Excluded as irrelevant because OttoTrucking has been dismissed.
14. Uber's supplementation of itsaccounting after the deadlineimposed by the provisional relieforder.
The Court will inform the jury ofthis fact for the same reasons andunder the same conditions as withUber's belated supplementation ofits communications log.
17. Imperfections in Uber'sproduction of text messages betweenLevandowski and Kalanick that werenot deleted.
Excluded under FRE 403 becausethis grievance about text messagesthat were ultimately produced addslittle to no probative value over andabove Uber's failure to preserveother text messages. It would justfurther distract from the merits andconsume undue time at trial.
18. The deletion of text messagesbetween Levandowski and Kalanick.
As stated, Waymo will be allowed toadduce facts showing this to the jury,but this order reserves decision onwhether or not to give an adverse-inference instruction as well.
19. Uber's failure to disclose whatWaymo claims to be the connectionbetween Levandowski and Tyto.
Waymo may present evidence andargue before the jury that Uber knewabout but concealed Levandowski'sconnection to Tyto. Uber maypresent evidence and argue to thecontrary (see Dkt. No. 1534 at 6).Such evidence and argument will beallowed while they remain probativeof Waymo's theory that Uber andLevandowski surreptitiouslysiphoned off trade secrets via aseries of corporate transactions, but
will be excluded if they devolve intomore whining about Uber'ssupposed obstruction of discovery.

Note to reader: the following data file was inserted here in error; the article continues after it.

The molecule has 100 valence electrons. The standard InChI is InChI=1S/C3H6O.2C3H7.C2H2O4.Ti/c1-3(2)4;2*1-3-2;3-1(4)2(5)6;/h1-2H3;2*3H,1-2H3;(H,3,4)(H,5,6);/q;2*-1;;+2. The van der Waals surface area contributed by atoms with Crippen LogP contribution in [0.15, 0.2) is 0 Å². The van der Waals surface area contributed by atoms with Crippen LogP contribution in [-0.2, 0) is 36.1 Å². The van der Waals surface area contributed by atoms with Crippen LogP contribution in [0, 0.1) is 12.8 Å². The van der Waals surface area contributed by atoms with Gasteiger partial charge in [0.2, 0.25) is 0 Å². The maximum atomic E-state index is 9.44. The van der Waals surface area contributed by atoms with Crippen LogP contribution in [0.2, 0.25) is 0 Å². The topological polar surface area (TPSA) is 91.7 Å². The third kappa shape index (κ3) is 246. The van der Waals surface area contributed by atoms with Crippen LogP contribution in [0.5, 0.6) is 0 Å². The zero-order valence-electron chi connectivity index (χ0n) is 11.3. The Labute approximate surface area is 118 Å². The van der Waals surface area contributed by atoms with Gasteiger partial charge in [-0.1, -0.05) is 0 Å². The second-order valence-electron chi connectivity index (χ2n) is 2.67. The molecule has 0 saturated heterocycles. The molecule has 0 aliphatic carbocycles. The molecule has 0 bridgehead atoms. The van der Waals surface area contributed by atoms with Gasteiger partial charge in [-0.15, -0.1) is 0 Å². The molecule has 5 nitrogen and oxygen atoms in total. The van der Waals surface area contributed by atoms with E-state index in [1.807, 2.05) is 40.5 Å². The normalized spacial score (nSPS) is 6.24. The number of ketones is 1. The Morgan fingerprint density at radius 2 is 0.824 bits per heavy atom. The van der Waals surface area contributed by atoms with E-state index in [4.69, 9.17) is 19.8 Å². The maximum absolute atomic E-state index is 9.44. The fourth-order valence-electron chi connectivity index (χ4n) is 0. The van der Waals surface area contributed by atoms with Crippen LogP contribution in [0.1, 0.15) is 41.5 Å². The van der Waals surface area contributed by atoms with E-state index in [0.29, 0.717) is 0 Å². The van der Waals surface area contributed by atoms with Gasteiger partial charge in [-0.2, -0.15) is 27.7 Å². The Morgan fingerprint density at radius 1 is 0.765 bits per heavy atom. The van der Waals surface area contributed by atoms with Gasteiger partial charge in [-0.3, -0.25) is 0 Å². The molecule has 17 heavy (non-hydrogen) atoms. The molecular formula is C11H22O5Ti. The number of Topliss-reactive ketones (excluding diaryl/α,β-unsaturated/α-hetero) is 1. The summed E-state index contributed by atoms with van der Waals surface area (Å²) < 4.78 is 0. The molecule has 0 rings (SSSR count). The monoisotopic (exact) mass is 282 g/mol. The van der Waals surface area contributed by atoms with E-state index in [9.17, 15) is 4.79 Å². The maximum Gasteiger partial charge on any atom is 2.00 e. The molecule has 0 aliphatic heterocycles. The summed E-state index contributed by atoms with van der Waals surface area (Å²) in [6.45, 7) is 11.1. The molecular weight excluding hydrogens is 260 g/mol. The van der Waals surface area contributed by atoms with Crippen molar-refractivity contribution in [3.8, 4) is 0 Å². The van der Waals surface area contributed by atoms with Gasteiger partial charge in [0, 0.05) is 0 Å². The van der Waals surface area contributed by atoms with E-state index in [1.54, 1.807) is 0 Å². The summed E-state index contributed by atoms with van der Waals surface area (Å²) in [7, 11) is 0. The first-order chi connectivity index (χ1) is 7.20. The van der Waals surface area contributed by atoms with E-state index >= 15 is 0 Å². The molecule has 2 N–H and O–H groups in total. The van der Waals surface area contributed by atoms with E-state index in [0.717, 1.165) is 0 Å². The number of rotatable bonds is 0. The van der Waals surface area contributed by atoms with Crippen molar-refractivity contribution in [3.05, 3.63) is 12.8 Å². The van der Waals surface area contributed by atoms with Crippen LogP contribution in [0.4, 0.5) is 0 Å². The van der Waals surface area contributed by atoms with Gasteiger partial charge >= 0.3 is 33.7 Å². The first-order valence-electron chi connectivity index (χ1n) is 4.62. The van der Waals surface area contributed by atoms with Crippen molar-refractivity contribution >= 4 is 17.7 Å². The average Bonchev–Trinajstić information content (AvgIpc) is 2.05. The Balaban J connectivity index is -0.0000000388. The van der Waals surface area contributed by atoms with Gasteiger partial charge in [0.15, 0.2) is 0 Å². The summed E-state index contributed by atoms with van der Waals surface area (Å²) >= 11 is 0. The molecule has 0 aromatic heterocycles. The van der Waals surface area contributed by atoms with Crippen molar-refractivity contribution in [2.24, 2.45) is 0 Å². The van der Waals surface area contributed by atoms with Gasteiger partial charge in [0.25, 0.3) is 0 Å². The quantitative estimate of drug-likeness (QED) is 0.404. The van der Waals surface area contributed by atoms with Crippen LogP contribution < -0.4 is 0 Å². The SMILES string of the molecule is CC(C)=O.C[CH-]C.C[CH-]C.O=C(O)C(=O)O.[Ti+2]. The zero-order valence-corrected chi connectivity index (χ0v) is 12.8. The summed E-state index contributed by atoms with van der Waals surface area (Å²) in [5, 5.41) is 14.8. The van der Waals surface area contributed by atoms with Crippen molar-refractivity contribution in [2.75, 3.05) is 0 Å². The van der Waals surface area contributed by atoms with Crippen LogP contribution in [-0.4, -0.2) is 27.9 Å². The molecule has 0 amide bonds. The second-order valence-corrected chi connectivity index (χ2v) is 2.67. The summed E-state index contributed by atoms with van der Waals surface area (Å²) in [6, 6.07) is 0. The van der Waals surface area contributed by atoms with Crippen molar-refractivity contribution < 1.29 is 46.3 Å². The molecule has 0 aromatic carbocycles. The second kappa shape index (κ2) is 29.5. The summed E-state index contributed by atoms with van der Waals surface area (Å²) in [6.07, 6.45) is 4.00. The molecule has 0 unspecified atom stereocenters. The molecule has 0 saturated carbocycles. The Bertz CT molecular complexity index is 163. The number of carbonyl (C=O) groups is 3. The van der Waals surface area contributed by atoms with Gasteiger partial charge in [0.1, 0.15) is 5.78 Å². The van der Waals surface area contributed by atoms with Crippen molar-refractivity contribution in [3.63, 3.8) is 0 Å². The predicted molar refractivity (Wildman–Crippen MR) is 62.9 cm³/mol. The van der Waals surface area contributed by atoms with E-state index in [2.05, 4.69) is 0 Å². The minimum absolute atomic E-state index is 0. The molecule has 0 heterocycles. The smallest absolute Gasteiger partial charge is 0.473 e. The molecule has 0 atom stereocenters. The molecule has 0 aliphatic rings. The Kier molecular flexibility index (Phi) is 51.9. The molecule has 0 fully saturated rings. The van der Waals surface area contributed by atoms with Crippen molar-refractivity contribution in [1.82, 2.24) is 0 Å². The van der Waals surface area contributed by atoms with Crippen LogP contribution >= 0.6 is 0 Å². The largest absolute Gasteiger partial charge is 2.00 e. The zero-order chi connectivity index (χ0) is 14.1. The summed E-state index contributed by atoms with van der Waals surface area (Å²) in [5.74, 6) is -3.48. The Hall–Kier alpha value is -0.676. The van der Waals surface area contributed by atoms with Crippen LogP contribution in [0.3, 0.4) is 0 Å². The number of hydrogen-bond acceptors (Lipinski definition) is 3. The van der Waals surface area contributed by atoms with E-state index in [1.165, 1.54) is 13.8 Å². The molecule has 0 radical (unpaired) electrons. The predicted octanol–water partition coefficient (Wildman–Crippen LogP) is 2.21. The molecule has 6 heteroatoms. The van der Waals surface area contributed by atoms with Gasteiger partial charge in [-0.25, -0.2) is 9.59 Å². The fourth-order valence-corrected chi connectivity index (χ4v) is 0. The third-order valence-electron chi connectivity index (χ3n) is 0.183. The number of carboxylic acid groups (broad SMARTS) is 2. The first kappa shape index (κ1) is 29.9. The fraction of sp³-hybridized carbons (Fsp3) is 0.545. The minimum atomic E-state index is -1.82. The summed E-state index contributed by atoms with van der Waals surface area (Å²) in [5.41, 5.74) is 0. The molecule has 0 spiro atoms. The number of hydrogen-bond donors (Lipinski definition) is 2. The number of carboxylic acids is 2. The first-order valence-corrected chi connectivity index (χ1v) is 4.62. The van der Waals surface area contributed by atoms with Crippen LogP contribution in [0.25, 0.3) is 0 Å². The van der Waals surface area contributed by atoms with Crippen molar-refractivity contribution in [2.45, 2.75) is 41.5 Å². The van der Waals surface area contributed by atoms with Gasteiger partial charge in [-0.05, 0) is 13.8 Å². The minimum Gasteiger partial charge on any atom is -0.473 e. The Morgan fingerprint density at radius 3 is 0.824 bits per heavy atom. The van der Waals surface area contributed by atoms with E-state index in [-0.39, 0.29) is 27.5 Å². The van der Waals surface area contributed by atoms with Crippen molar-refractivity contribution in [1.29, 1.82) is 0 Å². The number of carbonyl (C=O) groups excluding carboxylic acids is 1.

20. Uber produced many documentsnear the end of discovery, some ofwhich, according to Waymo, seemedrelevant to Uber's defense.
Excluded because this has nodiscernible relevance to anything inthe case. Waymo does not evenbother to explain why producingdocuments near the end of discoverywould constitute "misconduct."
21. Uber's claim that Levandowskirefused to cooperate in thislitigation.
This topic is encompassed by andaddressed below in the context ofWaymo's motion in limine.
In addition to the foregoing, if Waymo uses the Jacobs letter at trial to impeach Jacobs, then the Court will likely inform the jury that Uber should have produced the letter in discovery but failed to do so. Counsel may not reference the letter from the Office of the United States Attorney or the Jacobs materials without prior permission of the Court (but may, of course, reference Jacobs himself).
B. Admissible Evidence Stemming from Jacobs Materials.
Now we turn to certain subjects stemming from the Jacobs materials and the extent to which those subjects (separate and apart from the Jacobs materials themselves) may be pursued via otherwise admissible evidence before the jury.